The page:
Sleeping Wide Awake


Back in the 1980s when I was just a teen, I had a lot of mental health issues before I even knew what they were.

They were my normal – being agitated, or having unexplainable bouts of melancholy, or feeling a disconnect from everybody else. It wasn’t until they exploded into panic attacks that the public hospital psychiatrist was able to give me some muddy clarity.

But the worst of those mental health issues, the meltdowns, came at important times developmentally – when I should’ve been making my way out into the world, I was dealing with anxiety, cluster panic attacks, and OCD; when friends were marrying and working steadily, I was battling agoraphobia so bad at one stage I couldn’t walk out to the mailbox. People were living their lives outward; my mind was retreating inward.

Lots of times I felt like all these mental health issues had fractured me in a way that I couldn’t navigate everyday life. I could tell you why a story does or doesn’t work (in my opinion) – my mind’s a savant that way, and I see structure (in stories) as shapes that do or don’t make sense (to me); but anything else was an ordeal.

When EX picked me up out of some of my shadows, I’d tell her at times that I felt “broken”. I understood some things. I could do some things. But, otherwise, I felt like a fraud. Elements of that remain to this day. I’ve learned to hide it behind a facsimile. I’ve become good at that. It is, perhaps, my best fiction.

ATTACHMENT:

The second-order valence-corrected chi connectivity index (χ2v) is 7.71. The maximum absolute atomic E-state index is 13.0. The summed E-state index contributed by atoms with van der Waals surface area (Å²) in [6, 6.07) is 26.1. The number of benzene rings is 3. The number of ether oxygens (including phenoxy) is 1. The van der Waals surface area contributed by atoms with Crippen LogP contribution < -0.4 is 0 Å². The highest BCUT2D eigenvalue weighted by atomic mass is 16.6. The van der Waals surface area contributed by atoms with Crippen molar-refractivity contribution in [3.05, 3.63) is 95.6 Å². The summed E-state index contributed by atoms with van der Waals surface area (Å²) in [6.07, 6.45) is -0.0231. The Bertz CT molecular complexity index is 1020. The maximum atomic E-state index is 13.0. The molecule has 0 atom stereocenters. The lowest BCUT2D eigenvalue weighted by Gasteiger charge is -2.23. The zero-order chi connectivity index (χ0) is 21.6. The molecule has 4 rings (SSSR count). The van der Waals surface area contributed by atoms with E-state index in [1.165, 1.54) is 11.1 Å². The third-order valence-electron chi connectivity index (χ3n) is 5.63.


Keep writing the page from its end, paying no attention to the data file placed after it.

But the reality always reemerges in some form.

In our bigger arguments years ago, EX would bring up what I’d confided in her. “You’re broken,” she’d say. “It’s like you tell me, you’re broken.” I could never reconcile how something offered in vulnerability could be weaponized. It wasn’t the only thing. There’s a litany of eviscerating condemnations she’d use.

I wasn’t perfect – furthest from it, and my anger can be incandescent, but I just didn’t understand how easily somebody could not only become personal, but also scathing – like the intent was an emotional, psychological, and spiritual flaying.

IDIOT FRIEND was no different. The moment he didn’t get what he wanted, he would issue a litany of condemnations triumphantly masked in his imbecilic rationale, like he was in some TV drama where the eloquent and virtuous lawyer sways the judge and jury with some impassioned closing monologue.

I like to think BEST FRIEND wasn’t like that, but who knows what people say behind closed doors when you’re not listening? Just about everybody chats and chips and breaks others down. It’s the most ridiculous aspect of human nature. I teach editors I train to “be constructive, not destructive”, but people often seem intent on inverting that mantra.

Who knows what everybody is saying when you’re not around?

Or thinking when you are.